When it comes to the Hellboy format, over the years we’ve experimented with approaches like that on a couple of different titles. In some ways, you could argue that “Atlas” ended up being exactly that. We did the original miniseries that Leonard Kirk drew that was six issues, and then after that we did the ongoing that lasted 12 issues. After that we ended up doing a pair of “Atlas Vs.” series – “Atlas Vs. X-Men” and “Atlas Vs. Avengers” -Â and then we came back for this “Atlas” run which ended up being a short run. None of this was as planned as what you’re talking about with “Hellboy,” of course. When it comes to this approach, there’s just a sense that there’s a point of diminishing returns. I’m not sure how much of that is in our own heads or my own head or really evidenced in the marketplace. The real truism is that if we’ve got something we can sell, retailers would like to have it as often as they can to make their cash registers ring, and we’d like to have it as often as we can to make our accounts receivable department very happy. In cases like this where there are properties that we like or which have really dedicated audiences but we haven’t been able to strike enough sparks or garner enough attention on them to keep them going, we evaluate them on a case-by-case basis.
As I mentioned in that Formspring answer, I’ve been thinking a lot over the past two or three months about the notion of trying a split-book along the lines of that classic model of “Tales To Astonish” or “Tales of Suspense.” And really, the thing that’s been holding me up on it -Â beyond the fact that it’s not the only thing I think about; I think about it when I have two seconds to spare -Â is finding the best two features to launch the thing. The first book of this type that goes out is going to set the tone and the tenor. If I send one out and it sinks like a stone, we’re going to have a much harder time trying it a second time -Â whereas if we try one that’s even mildly successful, the option of doing a second one with some other properties is much greater. But selecting exactly which two things will go together and make for a nice package and compliment each other in some way…say “Atlas” was one of them, you’d have to find a second feature where the people buying “Tales To Astonish” for “Atlas” don’t feel like they’re getting stuck with whatever the other is.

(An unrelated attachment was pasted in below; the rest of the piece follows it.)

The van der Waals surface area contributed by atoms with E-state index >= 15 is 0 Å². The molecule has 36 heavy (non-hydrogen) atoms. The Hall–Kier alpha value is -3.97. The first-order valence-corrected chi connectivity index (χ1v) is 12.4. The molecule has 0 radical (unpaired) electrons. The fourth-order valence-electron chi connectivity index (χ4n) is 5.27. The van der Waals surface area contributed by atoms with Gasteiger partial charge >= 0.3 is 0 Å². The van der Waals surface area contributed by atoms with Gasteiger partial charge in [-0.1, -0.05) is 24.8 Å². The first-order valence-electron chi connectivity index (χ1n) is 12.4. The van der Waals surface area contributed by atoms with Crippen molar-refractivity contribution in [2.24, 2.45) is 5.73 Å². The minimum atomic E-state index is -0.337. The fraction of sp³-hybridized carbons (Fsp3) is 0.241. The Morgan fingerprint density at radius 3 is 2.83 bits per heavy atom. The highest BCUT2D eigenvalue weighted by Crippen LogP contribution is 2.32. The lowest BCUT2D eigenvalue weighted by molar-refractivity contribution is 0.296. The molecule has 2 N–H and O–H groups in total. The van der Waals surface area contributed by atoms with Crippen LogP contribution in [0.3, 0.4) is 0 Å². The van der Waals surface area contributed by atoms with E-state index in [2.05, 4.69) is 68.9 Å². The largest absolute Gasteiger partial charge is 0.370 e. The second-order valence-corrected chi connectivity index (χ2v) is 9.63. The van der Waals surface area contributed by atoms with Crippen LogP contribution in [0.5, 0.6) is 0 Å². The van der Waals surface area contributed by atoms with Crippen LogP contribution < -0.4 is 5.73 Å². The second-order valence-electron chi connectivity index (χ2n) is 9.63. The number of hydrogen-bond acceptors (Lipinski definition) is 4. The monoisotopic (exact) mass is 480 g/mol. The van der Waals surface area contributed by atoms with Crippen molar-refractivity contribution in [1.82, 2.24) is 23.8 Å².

The difference between today and the time when those original split books were being published in the ’60s is literally everything. [Laughter] In terms of how comics are sold, back in the day it was an entirely returnable business. You’d send your comic out into the distribution channel to however many newsstands it would get to based on your print run, people would buy it seeing it on the racks -Â not necessarily knowing about it or what was in it ahead of time -Â and any copies that weren’t sold would be sent back. It would take you nine months to know if what you were doing was an enormous success or an enormous failure. In the current direct sales market, we solicit our books three months ahead of time, retailers place orders based on what they believe they can sell, and we establish a print run based on what they tell us. It’s a completely non-returnable marketplace. There’s a lot less waste because in the old days you were probably printing three copies of “Tales To Astonish” to sell just one, and the other two were getting pulped after you’d shipped copies all over the world. The downside of the modern system is that if retailers don’t have confidence in something, they’re not going to order it heavily, and its demise almost becomes a self-fullfilling prophecy. That’s not to put the burden on them. They have to order what they believe they can actually move and what people in their stores seem to be interested in and what they can depend on. We need them to thrive and keep their lights on just as much as we do ourselves.